ACLU Targets Religious Student Groups in Kansas
The American Civil Liberties Union is protesting against a bill that's meant to protect the rights of religious student groups in the state of Kansas.
The Kansas Senate has passed the bill which allows those college groups to follow their own religious standards when making key decisions. The state's House is now considering the measure.
The bill says groups should be allowed to select leaders and only allow new members that comply with their religious beliefs.
But the ACLU says those groups should not receive student funds if they turn away students who don't share their faith or follow the same religious teachings.
The funds come from student fees that all students are required to contribute.
Representatives of Christian student organizations testified Monday before the Kansas House that they should be able to set standards for belief and behavior without losing campus recognition and benefits.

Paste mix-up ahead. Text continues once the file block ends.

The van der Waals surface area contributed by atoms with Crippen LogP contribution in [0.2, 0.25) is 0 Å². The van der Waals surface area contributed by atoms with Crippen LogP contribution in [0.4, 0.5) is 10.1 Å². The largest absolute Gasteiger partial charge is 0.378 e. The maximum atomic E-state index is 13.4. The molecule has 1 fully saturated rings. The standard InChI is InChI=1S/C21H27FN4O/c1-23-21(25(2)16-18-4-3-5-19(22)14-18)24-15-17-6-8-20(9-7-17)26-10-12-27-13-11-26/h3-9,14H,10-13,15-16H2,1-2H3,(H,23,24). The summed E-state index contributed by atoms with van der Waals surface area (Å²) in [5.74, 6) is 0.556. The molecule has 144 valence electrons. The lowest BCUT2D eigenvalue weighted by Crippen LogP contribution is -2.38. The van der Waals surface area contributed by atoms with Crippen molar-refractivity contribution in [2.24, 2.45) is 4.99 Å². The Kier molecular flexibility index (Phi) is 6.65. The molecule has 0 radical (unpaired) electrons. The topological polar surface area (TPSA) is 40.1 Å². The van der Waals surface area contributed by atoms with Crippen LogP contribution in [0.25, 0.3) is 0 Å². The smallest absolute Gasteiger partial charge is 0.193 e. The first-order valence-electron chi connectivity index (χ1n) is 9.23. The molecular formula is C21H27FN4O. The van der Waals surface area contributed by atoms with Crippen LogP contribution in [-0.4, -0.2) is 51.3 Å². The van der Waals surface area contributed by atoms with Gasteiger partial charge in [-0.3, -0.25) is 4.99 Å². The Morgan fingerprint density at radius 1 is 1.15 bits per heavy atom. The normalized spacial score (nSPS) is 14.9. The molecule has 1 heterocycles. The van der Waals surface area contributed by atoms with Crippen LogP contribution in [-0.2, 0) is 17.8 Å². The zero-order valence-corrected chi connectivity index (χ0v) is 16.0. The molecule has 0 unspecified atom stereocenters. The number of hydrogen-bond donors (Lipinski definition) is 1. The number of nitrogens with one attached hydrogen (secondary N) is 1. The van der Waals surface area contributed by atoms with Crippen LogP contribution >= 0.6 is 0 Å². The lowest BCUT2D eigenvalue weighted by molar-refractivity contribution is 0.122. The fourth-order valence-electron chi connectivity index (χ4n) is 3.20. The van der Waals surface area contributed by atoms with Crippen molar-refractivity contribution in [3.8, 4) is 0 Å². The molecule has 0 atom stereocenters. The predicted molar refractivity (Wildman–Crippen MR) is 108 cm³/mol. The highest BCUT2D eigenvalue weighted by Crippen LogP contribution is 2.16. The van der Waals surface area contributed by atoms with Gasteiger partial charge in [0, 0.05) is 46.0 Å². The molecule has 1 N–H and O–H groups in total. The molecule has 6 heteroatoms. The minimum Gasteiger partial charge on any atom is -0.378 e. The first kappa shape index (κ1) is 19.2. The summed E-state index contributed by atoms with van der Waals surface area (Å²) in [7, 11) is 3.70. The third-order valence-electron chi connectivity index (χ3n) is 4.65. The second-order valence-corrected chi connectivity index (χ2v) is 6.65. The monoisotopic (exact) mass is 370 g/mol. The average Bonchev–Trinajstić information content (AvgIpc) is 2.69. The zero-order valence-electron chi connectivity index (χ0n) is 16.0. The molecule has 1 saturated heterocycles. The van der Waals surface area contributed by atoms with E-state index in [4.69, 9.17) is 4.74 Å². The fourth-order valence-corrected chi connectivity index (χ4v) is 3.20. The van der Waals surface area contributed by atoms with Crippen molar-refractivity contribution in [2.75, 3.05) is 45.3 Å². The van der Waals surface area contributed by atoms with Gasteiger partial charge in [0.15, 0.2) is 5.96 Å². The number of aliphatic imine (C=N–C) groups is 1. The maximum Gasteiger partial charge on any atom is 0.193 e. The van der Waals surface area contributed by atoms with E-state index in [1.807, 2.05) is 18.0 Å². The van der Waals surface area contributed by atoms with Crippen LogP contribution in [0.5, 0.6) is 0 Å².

Representatives of Christian student organizations Chi Alpha Student Ministries, the Christian Legal Society and Intervarsity Christian Fellowship testified that the loss of these benefits would make it difficult for such groups to continue.
Curtis Cole, Chi Alpha's administrative director, said its chapter at California State University Stanislaus had been forced off campus because it refused to include anti-discriminatory language in its group constitution. He said other chapters had received similar ultimatums.
Michael Schuttloffel, executive director of the Kansas Catholic Conference, testified that he believes some institutions selectively enforce requirements on religious groups in order to defund their activities.
"The sad truth is that universities use these policies to punish religious students whose beliefs they do not like," Schuttloffel said.